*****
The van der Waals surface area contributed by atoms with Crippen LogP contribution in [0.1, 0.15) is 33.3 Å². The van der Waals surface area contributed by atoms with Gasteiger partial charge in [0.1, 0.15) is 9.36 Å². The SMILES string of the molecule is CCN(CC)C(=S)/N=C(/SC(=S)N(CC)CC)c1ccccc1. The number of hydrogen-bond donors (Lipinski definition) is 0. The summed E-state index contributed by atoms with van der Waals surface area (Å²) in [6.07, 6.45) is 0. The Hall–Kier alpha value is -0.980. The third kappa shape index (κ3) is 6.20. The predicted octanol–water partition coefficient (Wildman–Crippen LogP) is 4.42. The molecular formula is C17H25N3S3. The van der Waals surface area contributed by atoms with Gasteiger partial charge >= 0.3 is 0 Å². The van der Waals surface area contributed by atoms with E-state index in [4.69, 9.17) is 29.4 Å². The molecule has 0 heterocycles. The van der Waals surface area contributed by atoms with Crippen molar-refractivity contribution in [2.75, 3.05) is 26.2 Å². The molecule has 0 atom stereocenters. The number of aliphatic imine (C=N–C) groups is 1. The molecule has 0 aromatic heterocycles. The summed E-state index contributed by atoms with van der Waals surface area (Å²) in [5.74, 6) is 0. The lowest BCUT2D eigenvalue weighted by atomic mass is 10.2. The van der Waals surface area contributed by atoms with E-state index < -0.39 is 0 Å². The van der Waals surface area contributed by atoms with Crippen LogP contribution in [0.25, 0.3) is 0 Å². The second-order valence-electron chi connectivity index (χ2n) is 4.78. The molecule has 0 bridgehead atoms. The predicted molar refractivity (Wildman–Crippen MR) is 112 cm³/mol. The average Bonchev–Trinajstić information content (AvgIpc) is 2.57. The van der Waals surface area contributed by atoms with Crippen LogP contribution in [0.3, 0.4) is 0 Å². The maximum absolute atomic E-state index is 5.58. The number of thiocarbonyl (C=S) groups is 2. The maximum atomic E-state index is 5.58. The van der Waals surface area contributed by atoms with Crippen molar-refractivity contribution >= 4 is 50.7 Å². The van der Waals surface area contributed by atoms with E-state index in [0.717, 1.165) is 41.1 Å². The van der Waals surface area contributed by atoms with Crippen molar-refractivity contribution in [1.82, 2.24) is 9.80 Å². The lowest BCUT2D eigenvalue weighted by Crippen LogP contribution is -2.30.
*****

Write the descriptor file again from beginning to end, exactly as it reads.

The van der Waals surface area contributed by atoms with Crippen LogP contribution in [0.1, 0.15) is 33.3 Å². The van der Waals surface area contributed by atoms with Gasteiger partial charge in [0.1, 0.15) is 9.36 Å². The SMILES string of the molecule is CCN(CC)C(=S)/N=C(/SC(=S)N(CC)CC)c1ccccc1. The number of hydrogen-bond donors (Lipinski definition) is 0. The summed E-state index contributed by atoms with van der Waals surface area (Å²) in [6.07, 6.45) is 0. The Hall–Kier alpha value is -0.980. The third kappa shape index (κ3) is 6.20. The predicted octanol–water partition coefficient (Wildman–Crippen LogP) is 4.42. The molecular formula is C17H25N3S3. The van der Waals surface area contributed by atoms with Gasteiger partial charge >= 0.3 is 0 Å². The van der Waals surface area contributed by atoms with E-state index in [4.69, 9.17) is 29.4 Å². The molecule has 0 heterocycles. The van der Waals surface area contributed by atoms with Crippen molar-refractivity contribution in [2.75, 3.05) is 26.2 Å². The molecule has 0 atom stereocenters. The number of aliphatic imine (C=N–C) groups is 1. The molecule has 0 aromatic heterocycles. The summed E-state index contributed by atoms with van der Waals surface area (Å²) in [5.74, 6) is 0. The lowest BCUT2D eigenvalue weighted by atomic mass is 10.2. The van der Waals surface area contributed by atoms with E-state index < -0.39 is 0 Å². The van der Waals surface area contributed by atoms with Crippen LogP contribution in [0.25, 0.3) is 0 Å². The second-order valence-electron chi connectivity index (χ2n) is 4.78. The molecule has 0 bridgehead atoms. The predicted molar refractivity (Wildman–Crippen MR) is 112 cm³/mol. The average Bonchev–Trinajstić information content (AvgIpc) is 2.57. The van der Waals surface area contributed by atoms with Crippen LogP contribution in [0.3, 0.4) is 0 Å². The maximum absolute atomic E-state index is 5.58. The number of thiocarbonyl (C=S) groups is 2. The maximum atomic E-state index is 5.58. The van der Waals surface area contributed by atoms with Crippen molar-refractivity contribution >= 4 is 50.7 Å². The van der Waals surface area contributed by atoms with E-state index in [0.717, 1.165) is 41.1 Å². The van der Waals surface area contributed by atoms with Crippen molar-refractivity contribution in [1.82, 2.24) is 9.80 Å². The lowest BCUT2D eigenvalue weighted by Crippen LogP contribution is -2.30.